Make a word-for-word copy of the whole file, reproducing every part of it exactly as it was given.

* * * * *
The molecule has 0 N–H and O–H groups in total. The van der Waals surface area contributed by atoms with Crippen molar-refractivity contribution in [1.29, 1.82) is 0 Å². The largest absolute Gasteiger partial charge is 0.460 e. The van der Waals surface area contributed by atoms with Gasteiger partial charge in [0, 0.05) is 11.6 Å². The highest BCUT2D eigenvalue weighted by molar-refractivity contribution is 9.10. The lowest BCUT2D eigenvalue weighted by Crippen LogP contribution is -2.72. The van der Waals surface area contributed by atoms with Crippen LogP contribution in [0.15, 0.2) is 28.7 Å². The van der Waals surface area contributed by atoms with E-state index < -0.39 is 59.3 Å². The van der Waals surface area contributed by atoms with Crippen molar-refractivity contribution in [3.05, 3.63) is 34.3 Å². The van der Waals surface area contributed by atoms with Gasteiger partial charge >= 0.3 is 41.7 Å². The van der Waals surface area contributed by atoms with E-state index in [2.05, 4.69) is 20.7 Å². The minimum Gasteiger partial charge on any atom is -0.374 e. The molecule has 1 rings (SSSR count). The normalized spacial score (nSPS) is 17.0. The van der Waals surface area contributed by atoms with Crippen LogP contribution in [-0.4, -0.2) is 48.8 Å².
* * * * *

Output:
The molecule has 0 N–H and O–H groups in total. The van der Waals surface area contributed by atoms with Crippen molar-refractivity contribution in [1.29, 1.82) is 0 Å². The largest absolute Gasteiger partial charge is 0.460 e. The van der Waals surface area contributed by atoms with Gasteiger partial charge in [0, 0.05) is 11.6 Å². The highest BCUT2D eigenvalue weighted by molar-refractivity contribution is 9.10. The lowest BCUT2D eigenvalue weighted by Crippen LogP contribution is -2.72. The van der Waals surface area contributed by atoms with Crippen LogP contribution in [0.15, 0.2) is 28.7 Å². The van der Waals surface area contributed by atoms with E-state index < -0.39 is 59.3 Å². The van der Waals surface area contributed by atoms with Crippen molar-refractivity contribution in [3.05, 3.63) is 34.3 Å². The van der Waals surface area contributed by atoms with Gasteiger partial charge >= 0.3 is 41.7 Å². The van der Waals surface area contributed by atoms with E-state index in [2.05, 4.69) is 20.7 Å². The minimum Gasteiger partial charge on any atom is -0.374 e. The molecule has 1 rings (SSSR count). The normalized spacial score (nSPS) is 17.0. The van der Waals surface area contributed by atoms with Crippen LogP contribution in [-0.4, -0.2) is 48.8 Å².